2 FEBRUARY 2010 | GENEVA – Almost 400 000 Americans are predicted to die of coronary heart disease in 2010, according to research published today in the International Public Health Journal, the Bulletin of the World Health Organization.
“Half of these deaths could be avoided if people ate healthier food and stopped smoking,” says Dr Simon Capewell, from the University of Liverpool in England, co-author of a study of cardiovascular risk factors in the United States of America. “There is no room for complacency.”
Since the 1970s, death rates have been cut in half and there have been major improvements in cardiovascular health due to reductions in cholesterol, blood pressure, smoking and increased physical activity. However, since 1990 these achievements have stalled because of dramatic rises in obesity and hence diabetes, as well as higher blood pressure in women.
The research calculated the number of deaths based on lifestyle trends from the baseline year 2000. It predicts that almost 200 000 lives could be saved if risk factors were modestly reduced, especially smoking and consumption of salt and saturated fats.
“By avoiding tobacco, eating a healthy diet and engaging in regular physical activity, people can dramatically reduce their risk of developing heart disease, stroke or diabetes,” says Dr Shanthi Mendis, co-ordinator of Chronic Diseases Prevention and Management at the World Health Organization. “Lifestyle choices directly determine the health of many of the world’s people. Worldwide, nearly one billion adults are overweight and, if no action is taken, this figure will surpass 1.5 billion by 2015.”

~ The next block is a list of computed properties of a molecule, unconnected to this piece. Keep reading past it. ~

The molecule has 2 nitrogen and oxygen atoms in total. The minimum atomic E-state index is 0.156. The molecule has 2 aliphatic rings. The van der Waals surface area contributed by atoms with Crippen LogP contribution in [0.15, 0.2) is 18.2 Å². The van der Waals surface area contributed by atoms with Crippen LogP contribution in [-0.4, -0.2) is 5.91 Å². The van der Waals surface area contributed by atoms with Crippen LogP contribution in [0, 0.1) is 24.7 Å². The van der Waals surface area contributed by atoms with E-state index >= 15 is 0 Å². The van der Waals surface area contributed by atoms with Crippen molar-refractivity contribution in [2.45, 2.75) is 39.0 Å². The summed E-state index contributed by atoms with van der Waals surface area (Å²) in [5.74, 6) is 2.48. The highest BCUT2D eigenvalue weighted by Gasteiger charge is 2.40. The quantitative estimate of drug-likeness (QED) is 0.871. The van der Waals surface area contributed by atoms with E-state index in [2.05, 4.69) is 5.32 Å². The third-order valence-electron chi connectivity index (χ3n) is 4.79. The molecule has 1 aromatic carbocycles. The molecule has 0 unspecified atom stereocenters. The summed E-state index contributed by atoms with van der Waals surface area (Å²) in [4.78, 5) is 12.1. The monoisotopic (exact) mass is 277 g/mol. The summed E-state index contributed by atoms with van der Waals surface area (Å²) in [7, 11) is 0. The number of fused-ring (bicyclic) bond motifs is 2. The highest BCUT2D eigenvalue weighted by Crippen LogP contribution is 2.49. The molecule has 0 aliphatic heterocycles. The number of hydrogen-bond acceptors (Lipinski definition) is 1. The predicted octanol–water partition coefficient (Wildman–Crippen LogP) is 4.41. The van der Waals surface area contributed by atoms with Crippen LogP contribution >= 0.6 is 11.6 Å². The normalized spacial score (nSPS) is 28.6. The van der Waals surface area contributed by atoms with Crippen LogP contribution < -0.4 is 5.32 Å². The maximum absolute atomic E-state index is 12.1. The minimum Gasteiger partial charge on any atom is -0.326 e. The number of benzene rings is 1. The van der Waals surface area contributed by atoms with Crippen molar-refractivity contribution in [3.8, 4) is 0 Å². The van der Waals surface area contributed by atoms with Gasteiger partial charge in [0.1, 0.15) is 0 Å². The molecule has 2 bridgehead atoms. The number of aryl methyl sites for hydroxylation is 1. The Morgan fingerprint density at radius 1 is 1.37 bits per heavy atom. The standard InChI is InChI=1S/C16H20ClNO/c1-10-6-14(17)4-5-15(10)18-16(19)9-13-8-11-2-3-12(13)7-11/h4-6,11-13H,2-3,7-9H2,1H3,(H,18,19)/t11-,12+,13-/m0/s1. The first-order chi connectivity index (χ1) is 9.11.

Read the paper here: http://www.who.int/bulletin/volumes/88/2/08-057885.pdf
The Bulletin of the World Health Organization is one of the world’s leading public health journals. It is the flagship periodical of the World Health Organization (WHO), with a special focus on developing countries. Articles are peer-reviewed and are independent of WHO guidelines.
Further items in this issue include:
- Renal replacement strains Thailand’s health-care scheme
- Sanitation comes first in preventing trachoma
- Politics prevents polio vaccines in Pakistan
- More than 50% overweight in the United Arab Emirates
- Sexual health for adolescents in Sri Lanka
- Mass treatment controls head lice infestations in Brazil
- Sunflower seed oil helps save premature babies
- Do vaccines work for pneumonia prevention in Australia’s indigenous children?
The Bulletin’s table of contents can be found at: http://www.who.int/bulletin/volumes/88/2/en/index.html
The complete content of the Bulletin, since 1948, is now available free to all readers worldwide through PubMed Central, available at: http://www.pubmedcentral.nih.gov/tocrender.fcgi?journal=522&action=archive